So I’ve decided to offer a FREE 5-Day Loving-Kindness course from May 16 – 20 to help turn the tide, in my small way.

Often, these emotional states seem hyper-real, continuous, and impenetrable.  But they’re not.

In fact, research shows that the practice of loving-kindness can increase your positive emotions and sense of connection with others, lessen self-criticism, and switch on empathy and compassion.  On a physical level, loving-kindness has been shown to decrease migraines, chronic pain, and PTSD for a significant number of people.  The relaxing effect of the practice can serve as an antidote to everyday stress as well.

How Open Your Heart to YOU Can Help You

Loving-Kindness is a simple practice. Even short sessions of 10 minutes have been proven to be beneficial.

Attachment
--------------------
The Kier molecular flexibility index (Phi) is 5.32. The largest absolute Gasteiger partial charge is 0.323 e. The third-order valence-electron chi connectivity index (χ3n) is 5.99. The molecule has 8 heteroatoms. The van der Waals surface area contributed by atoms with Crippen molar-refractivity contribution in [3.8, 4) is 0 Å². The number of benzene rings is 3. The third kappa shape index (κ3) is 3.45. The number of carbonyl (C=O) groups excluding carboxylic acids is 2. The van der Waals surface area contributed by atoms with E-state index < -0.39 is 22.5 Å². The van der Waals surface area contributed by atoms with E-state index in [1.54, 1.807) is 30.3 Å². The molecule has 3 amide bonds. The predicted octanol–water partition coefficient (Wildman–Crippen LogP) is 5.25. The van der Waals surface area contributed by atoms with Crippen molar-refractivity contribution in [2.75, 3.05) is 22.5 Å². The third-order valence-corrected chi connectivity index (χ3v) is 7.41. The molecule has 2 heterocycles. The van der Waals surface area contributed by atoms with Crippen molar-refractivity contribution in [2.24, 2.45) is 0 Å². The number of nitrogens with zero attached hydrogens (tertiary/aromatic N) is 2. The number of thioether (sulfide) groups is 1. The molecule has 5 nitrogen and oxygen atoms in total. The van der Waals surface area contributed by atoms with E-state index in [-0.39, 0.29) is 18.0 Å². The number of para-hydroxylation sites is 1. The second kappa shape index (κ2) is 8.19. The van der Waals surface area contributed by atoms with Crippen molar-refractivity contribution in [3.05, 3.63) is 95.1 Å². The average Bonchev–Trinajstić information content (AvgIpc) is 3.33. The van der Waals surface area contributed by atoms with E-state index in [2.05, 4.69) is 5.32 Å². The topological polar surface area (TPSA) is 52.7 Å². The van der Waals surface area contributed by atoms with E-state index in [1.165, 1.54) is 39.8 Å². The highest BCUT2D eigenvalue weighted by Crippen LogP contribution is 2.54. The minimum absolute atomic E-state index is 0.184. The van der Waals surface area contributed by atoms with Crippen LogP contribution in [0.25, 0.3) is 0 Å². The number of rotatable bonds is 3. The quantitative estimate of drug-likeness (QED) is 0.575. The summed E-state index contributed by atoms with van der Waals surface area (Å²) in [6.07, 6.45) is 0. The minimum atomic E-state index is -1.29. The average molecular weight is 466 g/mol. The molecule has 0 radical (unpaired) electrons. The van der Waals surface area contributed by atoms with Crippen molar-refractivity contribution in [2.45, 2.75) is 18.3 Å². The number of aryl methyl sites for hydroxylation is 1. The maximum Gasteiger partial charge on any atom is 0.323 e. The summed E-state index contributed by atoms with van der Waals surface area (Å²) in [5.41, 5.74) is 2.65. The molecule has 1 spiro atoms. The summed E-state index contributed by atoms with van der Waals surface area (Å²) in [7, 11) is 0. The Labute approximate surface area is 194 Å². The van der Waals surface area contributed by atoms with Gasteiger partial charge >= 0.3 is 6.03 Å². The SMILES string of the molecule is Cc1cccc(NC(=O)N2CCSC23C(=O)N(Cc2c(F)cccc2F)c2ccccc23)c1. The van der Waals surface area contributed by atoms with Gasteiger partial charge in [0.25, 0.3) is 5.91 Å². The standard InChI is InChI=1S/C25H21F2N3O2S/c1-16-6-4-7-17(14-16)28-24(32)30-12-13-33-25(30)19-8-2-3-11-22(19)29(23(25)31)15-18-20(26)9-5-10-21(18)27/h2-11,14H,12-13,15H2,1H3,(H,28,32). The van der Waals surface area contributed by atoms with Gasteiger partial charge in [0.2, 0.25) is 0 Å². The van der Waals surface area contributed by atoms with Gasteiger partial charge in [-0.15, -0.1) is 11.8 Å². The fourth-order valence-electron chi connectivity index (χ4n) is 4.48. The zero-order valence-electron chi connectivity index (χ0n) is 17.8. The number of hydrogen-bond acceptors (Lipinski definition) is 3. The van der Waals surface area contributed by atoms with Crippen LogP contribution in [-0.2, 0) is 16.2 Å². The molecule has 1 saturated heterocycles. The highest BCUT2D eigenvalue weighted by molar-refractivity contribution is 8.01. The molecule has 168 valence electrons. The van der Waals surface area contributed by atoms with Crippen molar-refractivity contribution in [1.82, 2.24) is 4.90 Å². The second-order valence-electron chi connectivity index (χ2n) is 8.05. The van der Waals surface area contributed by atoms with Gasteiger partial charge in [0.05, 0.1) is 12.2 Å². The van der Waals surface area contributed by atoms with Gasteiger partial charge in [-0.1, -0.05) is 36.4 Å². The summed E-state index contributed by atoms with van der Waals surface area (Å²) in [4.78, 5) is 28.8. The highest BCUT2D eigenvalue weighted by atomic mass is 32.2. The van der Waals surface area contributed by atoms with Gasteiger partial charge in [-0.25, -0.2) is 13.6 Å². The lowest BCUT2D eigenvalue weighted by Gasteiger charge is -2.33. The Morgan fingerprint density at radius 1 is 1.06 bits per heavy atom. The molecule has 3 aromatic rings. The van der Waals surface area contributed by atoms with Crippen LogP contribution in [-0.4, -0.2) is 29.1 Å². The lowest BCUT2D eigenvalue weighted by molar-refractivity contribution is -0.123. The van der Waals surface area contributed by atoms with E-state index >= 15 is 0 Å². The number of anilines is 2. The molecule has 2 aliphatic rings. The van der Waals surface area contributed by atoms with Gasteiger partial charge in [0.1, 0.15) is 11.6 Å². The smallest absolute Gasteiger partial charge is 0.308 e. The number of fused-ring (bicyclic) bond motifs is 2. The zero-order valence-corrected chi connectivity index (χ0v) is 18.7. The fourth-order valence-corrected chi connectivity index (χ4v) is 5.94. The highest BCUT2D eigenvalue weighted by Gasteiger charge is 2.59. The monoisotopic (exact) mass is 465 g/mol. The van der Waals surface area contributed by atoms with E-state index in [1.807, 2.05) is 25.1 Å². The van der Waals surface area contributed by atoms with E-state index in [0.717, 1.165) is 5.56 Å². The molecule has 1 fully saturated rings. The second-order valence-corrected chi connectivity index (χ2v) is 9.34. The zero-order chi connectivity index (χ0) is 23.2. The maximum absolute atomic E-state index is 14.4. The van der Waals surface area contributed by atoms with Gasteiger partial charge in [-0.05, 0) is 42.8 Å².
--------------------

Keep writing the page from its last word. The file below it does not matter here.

I’ve created Open Your Heart to You, 5-Days of Loving Kindness to help you:

  • Get in touch with the love that resides within you.
  • Dissolve guilt, low-self esteem, and self-contempt.
  • Quiet your inner-critic.
  • Feel more confident.
  • Shine love on your shadow sides.
  • Love yourself in a healthy way without becoming self-obsessed.
  • Soften your heart so love for others naturally flows forth.

The lessons in this course center around three potent Loving-Kindness phrases that have been used effectively since ancient times.  When practiced regularly, they work far better than a bubble bath as they engage your unconscious mind and so gradually release your invisible blocks to self-kindness as well as the ones you know far too well.

After all, self-love is not just giving yourself a few treats, now and then.  It’s fully hearing, knowing, and accepting yourself and that’s a process.